37, 461 people were killed in crashes on U.S. roads in 2016. Because most crashes are caused by human error, many see driverless vehicles as a solution to reduce crashes. Automakers and others are rushing to market with vehicles that have autonomous driving capability. Are they doing enough to ensure driverless vehicles are safe? Distasio, Kowalski & Yelen is an injury law firm that focuses on protecting the victims of car accidents and truck crashes. As such, we are hopeful that when properly tested and regulated, driverless vehicles will help to reduce injuries and fatalities as the result of auto accidents. The key is adequate testing and regulation to ensure safety.
Harvard Business Review published a research and computer model conducted by Accenture and the Stevens Institute of Technology. The study indicated that “as many as 23 million fully autonomous vehicles will be traveling U.S. highways by 2035.” Both Tesla and GM introduced new vehicles with self-drive capabilities recently. Tesla rolled out a fully electric semi truck with autopilot drive capabilities. The semi can apparently go 500 miles between charges while hauling 80,000 pounds. It’s equipped with automated braking, lane keeping, and lane departure warnings. General Motors also just unveiled its new driverless cars. It seems like a race to see which automakers can bring driverless vehicles to the market first. In addition to automakers, Google, Apple and Uber are testing driverless technology as well.
Google’s driverless vehicle safety report
Google recently submitted the first-ever safety report to regulators regarding Waymo, its self-driving car company. The company has done extensive research and testing and hopes to better educate the public regarding driverless vehicle technology. Statistics quoted to support the introduction of this technology, include: 94% of crashes in the U.S. involve human error and $594 billion in harm from loss of life and injury each year. Waymo’s self-driving system is designed to operate without any human driver. When the hardware and software is implemented, it will perform all driving function.
The report includes an overview of the pre-built maps, sensors and software that surround this technology. The safety process began with identifying potential hazardous scenarios and what could be done to reduce risk.
Google addressed five areas of safety for driverless vehicles:
- Behavior Safety – how are driving decision made.
- Functional Safety – vehicles must operate safely at all times, even if there is a system fault or failure.
- Crash Safety – vehicles must protect the passengers inside in the event of a car crash. These vehicles must meet safety standards.
- Operational Safety – consumers must have a safe experience inside a driverless vehicle.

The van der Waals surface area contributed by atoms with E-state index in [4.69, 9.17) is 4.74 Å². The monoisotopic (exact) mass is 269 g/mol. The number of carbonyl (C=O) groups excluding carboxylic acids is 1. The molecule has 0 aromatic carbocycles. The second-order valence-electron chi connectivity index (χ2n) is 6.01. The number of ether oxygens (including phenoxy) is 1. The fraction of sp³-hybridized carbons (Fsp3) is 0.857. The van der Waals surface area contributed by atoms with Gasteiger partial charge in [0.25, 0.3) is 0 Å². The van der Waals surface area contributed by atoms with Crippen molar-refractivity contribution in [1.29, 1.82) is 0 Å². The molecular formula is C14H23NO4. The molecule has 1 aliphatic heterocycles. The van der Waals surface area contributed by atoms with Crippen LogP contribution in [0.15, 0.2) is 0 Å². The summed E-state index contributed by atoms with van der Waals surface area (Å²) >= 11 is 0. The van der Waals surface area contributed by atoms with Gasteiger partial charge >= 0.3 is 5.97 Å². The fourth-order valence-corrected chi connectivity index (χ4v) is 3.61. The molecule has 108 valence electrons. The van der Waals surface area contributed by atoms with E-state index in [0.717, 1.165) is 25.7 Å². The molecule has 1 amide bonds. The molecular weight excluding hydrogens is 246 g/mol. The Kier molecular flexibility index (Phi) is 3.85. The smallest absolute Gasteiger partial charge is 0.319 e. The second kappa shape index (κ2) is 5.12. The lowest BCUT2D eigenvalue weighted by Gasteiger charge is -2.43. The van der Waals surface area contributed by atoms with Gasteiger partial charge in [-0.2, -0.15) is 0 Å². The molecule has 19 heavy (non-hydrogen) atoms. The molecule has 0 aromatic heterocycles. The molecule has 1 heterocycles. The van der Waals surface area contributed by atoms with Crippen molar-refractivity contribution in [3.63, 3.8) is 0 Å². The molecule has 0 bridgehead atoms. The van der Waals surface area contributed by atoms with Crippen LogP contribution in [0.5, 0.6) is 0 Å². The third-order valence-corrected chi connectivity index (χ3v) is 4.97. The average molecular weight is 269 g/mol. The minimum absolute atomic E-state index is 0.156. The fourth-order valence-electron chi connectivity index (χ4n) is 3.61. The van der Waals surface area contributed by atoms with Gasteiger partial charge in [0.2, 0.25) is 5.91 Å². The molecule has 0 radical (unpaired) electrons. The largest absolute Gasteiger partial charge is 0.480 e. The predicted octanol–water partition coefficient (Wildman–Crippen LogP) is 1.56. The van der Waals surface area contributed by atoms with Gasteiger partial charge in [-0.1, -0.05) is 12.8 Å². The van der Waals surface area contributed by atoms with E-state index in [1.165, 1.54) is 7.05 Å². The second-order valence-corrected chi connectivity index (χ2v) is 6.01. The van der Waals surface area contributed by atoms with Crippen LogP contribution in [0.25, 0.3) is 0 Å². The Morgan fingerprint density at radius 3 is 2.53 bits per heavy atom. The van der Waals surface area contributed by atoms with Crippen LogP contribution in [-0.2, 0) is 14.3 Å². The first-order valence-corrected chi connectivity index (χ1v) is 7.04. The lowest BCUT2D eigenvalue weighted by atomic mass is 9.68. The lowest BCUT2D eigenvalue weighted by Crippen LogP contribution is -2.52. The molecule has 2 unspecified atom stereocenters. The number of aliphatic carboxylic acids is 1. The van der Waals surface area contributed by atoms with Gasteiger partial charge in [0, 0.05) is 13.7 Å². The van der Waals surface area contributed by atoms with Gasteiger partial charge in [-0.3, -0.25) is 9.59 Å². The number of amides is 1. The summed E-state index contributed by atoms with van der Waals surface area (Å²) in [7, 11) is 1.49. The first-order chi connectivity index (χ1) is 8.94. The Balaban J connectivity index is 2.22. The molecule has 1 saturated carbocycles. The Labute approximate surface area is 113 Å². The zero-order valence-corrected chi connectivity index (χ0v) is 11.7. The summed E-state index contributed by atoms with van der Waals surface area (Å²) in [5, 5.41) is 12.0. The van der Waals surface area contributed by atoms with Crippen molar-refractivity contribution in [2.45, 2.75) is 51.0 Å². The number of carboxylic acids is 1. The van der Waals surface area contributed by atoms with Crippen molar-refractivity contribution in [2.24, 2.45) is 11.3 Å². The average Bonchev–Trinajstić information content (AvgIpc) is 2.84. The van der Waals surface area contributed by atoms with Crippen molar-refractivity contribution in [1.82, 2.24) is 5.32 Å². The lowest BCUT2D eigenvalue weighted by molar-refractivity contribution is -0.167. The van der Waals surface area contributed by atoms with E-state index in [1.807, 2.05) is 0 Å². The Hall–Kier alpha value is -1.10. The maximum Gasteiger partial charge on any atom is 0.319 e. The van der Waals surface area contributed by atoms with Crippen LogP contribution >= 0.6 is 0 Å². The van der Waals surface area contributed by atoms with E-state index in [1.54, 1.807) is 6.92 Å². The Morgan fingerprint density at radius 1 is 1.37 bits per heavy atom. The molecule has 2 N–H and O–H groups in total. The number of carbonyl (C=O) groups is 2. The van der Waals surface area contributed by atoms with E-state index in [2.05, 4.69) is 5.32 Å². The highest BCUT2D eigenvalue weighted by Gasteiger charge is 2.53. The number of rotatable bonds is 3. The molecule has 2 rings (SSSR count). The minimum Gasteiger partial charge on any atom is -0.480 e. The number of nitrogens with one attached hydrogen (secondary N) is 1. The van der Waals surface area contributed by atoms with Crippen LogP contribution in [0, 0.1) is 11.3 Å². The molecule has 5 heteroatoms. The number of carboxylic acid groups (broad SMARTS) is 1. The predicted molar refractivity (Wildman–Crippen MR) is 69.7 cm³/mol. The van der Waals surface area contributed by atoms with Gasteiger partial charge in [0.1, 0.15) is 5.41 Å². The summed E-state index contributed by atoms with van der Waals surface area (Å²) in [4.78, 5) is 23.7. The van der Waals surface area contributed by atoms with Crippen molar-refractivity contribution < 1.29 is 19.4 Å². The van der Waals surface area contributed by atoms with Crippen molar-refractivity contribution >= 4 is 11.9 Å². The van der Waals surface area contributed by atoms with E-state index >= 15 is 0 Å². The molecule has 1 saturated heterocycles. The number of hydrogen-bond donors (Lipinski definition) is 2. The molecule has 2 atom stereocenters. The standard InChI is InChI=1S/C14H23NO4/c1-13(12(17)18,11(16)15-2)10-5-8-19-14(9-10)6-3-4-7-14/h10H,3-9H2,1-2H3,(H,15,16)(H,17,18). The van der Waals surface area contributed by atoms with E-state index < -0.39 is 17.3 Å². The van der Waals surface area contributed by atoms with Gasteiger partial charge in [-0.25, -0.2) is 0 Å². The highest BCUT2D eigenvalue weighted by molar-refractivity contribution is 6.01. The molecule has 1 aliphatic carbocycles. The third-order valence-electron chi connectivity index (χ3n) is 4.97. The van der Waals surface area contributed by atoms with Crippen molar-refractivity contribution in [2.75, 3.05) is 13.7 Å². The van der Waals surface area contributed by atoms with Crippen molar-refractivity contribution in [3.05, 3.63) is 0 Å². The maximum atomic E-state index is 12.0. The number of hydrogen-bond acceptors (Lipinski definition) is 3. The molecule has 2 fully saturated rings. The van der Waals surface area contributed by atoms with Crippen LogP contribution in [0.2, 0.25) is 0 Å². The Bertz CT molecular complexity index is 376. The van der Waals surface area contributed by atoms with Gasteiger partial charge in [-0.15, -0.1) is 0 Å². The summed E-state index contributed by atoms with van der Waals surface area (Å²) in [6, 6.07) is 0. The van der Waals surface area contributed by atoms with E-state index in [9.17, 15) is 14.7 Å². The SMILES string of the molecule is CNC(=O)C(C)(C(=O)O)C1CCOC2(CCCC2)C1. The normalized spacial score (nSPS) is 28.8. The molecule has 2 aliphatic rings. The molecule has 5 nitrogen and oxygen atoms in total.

- Non-Collision Safety – Physical safety for the range of people who may interact with the vehicle.
Are driverless vehicles safe?
While Google’s report was an overview of everything they are doing to ensure safety, the question remains, are these autonomous vehicles safe? AAA released a study on public perception of driverless vehicles earlier this year. AAA found that although majority of U.S. drivers seek autonomous technology in their next vehicle, they continue to fear the fully self-driving car. Most noteworthy, three quarters of U.S. drivers reported feeling afraid to drive in a self driving car and only 10 percent said they’d feel safer sharing the road with driverless cars. This public feeling about driverless vehicle technology and safety will be a major hurdle to overcome in the widespread introduction of these cars and trucks.
Personal injury safety concerns of driverless vehicles
- First of all, an education of the driver would be required. Although the vehicle is driving itself once the computer takes over, a driver must still be educated in safe operation.
- Because driverless vehicles would be coming from many different companies, they must somehow be connected to work together and share the road together for optimum safety. This will not be an easy task.
- A self-driving vehicle does not guarantee safety. In the event of a car accident, who would be liable? This needs to be addressed.
- How will self driving cars and trucks operate in various weather conditions? Would snow and rain affect the sensors and impact vehicle safety.
- Furthermore, how will road hazards impact driving? If a roadblock or construction zone goes up suddenly. If dangers exist on a road such as potholes, debris or other dangers.
- The danger of other outside influences. What happens if there is a power outage and a stop light is not working properly?
- The threat of the vehicle computer being hacked. This can pose a real danger to those inside the vehicle and also around it.
Autonomous vehicles are on the way to a road near you and the car accident lawyers at Distasio, Kowalski & Yelen hope that safety is a top priority as these vehicles are introduced. In conclusion, public safety must be a primary focus of federal legislators as they introduce laws regarding driverless cars and driverless trucks.